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Caltech Professor Who 'Killed' Pluto Releases Book Today

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Mike Brown still gets hate mail today. That's because his discovery of the tenth planet, which was later demoted to what he affectionately calls "space junk," also led to the demise of Pluto's standing as the ninth planet. Brown, a planetary astronomy professor at Caltech, discovered Eris (first called Xena) in 2005 shaking up the scientific community. "No one had systematically looked across the sky for a new planet since the 1930s, when Pluto itself was found, and even though astronomers knew of almost five hundred bodies in the Kuiper belt, the searches had been, of necessity, piecemeal, and no one had yet mounted a careful search like the one that had uncovered Pluto," he wrote in his fun and humorously geeky memoir How I Killed Pluto and Why It Had it Coming, which was released today. "Now seventy years after the discovery of Pluto, telescopes were bigger and better, computers made searches vastly more powerful, and astronomers simply knew more about what they were looking for. How could it be that if someone went and looked again for a new planet they wouldn't find something that had been just beyond the reach of the telescopes in the 1930s? There had to be a tenth planet."

But when Brown discovered Eris, thanks to work performed on the Hale Telescope at the Palomar Observatory in San Diego County, it threw a simple, but bewildering question out there: "What is a planet?"

In 2006 the International Astronomical Union made a decision, and it was that Eris was not a planet, which meant that similar-in-size, but less dense, Pluto was also not a planet. As Brown explained sitting in his Pasadena office last week, "if you took away a planet, the solar system would be a very different place." That is to say, with or without Pluto, the solar system would not dramatically change.

But for those who grew up knowing there were nine planets in our solar system, the deletion of Pluto may have been shattering and disputable news. For Brown, however--and perhaps much to his chagrin--facts are facts. "That's not controversy, that's just data."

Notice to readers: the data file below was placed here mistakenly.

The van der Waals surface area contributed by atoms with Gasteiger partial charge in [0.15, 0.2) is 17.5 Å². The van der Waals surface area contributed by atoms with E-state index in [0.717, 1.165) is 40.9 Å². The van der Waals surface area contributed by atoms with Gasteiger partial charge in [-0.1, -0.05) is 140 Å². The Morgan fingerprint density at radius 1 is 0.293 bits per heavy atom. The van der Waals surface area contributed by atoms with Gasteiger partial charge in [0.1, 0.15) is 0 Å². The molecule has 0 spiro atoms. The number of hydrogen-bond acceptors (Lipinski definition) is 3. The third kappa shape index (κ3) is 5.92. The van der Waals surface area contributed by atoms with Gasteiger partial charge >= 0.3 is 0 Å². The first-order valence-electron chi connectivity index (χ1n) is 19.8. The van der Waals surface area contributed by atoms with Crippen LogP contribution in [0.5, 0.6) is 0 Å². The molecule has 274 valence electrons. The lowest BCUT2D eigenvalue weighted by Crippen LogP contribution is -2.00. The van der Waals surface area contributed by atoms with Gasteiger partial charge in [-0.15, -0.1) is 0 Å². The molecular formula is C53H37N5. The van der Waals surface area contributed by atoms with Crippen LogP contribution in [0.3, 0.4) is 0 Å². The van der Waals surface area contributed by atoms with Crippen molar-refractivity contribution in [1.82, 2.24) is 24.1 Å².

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An education worker receives a vaccination at a mass vaccination site in a parking lot at Hollywood Park adjacent to SoFi stadium during the Covid-19 pandemic on March 1, 2021 in Inglewood, California.

COVID-19 Vaccine Effort Expands to Teachers, Other Workers

The pool of residents eligible for COVID-19 vaccinations vastly expanded in Los Angeles County today, with teachers and other essential workers added to the list of those who qualify for vaccines.
Students at Manchester Ave. Elementary School have virtual meet and greet with teacher

State Deal Encourages School Reopening by April; but Local Resistance Looms

Gov. Gavin Newsom and legislative leaders announced a multibillion-dollar deal today aimed at enticing schools to resume in-person instruction for young students by April 1, but it's unlikely L.A. Unified will meet that date.
(LEFT) ER nurse Adwoa Blankson-Wood pictured near the start of the COVID-19 pandemic in 2020, wearing scrubs and a surgical mask; By October, Blankson-Wood was required to don an N-95 mask, protective goggles, a head covering and full PPE to interact with patients.

As A Black Nurse at The Pandemic's Frontlines, I've Had A Close Look at America's Racial Divisions

Most of the time, I was able to frame conversations within the context of the virus and not race, telling patients that we were doing our best, trying to be the heroes they kept calling us. But I was dying inside .... It was easier to find solace in my job, easier to be just a nurse, than to be a Black nurse.